An employee at a jeweller has won roughly £91,000 in a sexual harassment case against her manager who “slapped her bottom” and repeatedly messaged her, telling her he had “developed feelings” for her and that she had “bedroom eyes”.
Fiona Taylor had started working at the Sydney-based jewellers in January 2018 when her boss initially made her feel “welcomed” and recognised for her hard work.
This relationship soon changed when her manager, Simon Grew, began to repeatedly comment on Taylor’s appearance, attempt to pursue a relationship with the 35-year-old, and send her unsolicited gifts.
Taylor was quickly promoted at the store, something she was initially happy about, but this feeling soon changed when Grew confessed he had feelings for her in January 2020, two years after she had joined.
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“I can’t hold it inside any longer…..I think you’re the most beautiful woman I’ve ever seen,” Taylor alleges Grew told her. “We get along so well, we like the same things. My – my children don’t need a mother, they need a friend …”
Grew made these comments despite knowing Taylor was in a relationship, forcing her to “put down some boundaries and “keep things work related”, the court heard.
Yet, Grew continued to pursue Taylor, the judge heard, buying her 19 unsolicited gifts during her time of work, including a Chanel coin purse, Michael Kors designer bomber jacket, and jewellery worth thousands of pounds.
The judgement was made clear when unsolicited messages sent to Taylor from Grew were highlighted. Grew reportedly sent messages to the effect of “I like petite curvy brunettes”; “You have a beautiful body”; “You have bedroom eyes”; “You’re not just enough, you are actually 100 per cent perfect”; and “Even your ‘flaws’ are perfect”.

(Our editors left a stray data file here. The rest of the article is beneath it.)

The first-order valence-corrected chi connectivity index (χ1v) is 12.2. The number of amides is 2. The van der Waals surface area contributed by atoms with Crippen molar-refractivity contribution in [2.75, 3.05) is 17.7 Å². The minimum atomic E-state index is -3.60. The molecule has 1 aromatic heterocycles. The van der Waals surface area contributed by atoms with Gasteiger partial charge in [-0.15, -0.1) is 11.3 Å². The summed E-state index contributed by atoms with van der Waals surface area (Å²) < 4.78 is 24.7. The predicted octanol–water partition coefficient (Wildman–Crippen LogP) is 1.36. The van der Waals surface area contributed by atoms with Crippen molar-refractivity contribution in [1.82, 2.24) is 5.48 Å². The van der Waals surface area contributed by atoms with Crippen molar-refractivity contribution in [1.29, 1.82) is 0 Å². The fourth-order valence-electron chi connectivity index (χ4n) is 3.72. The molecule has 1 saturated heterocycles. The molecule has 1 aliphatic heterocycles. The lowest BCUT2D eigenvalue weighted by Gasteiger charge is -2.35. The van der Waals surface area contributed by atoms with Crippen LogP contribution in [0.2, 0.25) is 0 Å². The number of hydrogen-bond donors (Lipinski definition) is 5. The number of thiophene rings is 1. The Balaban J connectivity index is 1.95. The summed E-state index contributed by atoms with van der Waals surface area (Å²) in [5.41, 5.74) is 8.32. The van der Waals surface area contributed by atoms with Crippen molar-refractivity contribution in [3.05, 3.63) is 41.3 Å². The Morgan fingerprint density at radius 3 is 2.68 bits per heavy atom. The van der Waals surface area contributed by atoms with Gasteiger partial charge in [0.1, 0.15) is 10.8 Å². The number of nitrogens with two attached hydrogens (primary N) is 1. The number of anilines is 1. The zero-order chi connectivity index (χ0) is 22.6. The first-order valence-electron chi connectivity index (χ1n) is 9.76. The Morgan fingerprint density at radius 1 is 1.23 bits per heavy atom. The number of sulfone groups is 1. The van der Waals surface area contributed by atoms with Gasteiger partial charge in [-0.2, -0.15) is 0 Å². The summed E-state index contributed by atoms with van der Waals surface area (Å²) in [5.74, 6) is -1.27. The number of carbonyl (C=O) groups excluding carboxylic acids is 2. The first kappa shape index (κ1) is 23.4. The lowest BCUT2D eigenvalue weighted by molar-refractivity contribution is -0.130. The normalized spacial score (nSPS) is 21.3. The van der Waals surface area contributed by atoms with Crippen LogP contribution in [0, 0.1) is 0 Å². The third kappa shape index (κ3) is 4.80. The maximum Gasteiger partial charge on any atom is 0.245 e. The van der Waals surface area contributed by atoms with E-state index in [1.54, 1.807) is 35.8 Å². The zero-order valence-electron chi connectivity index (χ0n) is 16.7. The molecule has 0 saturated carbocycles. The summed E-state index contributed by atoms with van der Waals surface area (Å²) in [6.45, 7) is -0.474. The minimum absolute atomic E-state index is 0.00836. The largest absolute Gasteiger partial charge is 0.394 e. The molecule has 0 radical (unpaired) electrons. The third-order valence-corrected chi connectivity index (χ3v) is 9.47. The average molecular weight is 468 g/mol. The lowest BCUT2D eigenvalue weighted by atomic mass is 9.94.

These sustained texts left Taylor feeling withdrawn and anxious, and reportedly struggling with sleep, the judgement found. As a result, she won 172,018 Australian Dollars (£91,056) for sexual harassment –reportedly a record under Australia’s Sex Discrimination Act.
It’s important for employees to understand the seriousness of sending inappropriate messages to colleagues.
The above case is clearly harassment but is ingrained in sex discrimination and the sexualisation of women in the workplace. When this type of behaviour comes from a manager, employees can often feel helpless due to this power dynamic.
Therefore, it’s important there are various channels for staff to voice a grievance, as they might not feel confident enough to tell someone if they feel there isn’t an unbiased actor in the company. This becomes more important as the laws around sexual harassment change in the UK in the new year.
Employment lawyer, and Keystone Law’s employment partner Michelle Last, comments: "Sexual harassment and assault at work is never acceptable and employers should take a zero-tolerance approach. Unfortunately, too many employers fail to take proper action, at their peril. The law on sexual assault and harassment at work will change in October 2024 in England and Wales, making it more likely that employers that fail to act will be liable for failing to prevent sexual harassment and assault in the workplace”.
“The effect of a failure to act is catastrophic for the victim employee, who suffers the harassment and/or assault. People who are subjected to sexual harassment and/or assault at work are seeking justice in some form or another and employers that fail to act do so at their peril. Employers are recommended to consider suspending any employee accused of sexual harassment or assault at work. We are facing an epidemic of sexual harassment and assault and we need a cure.”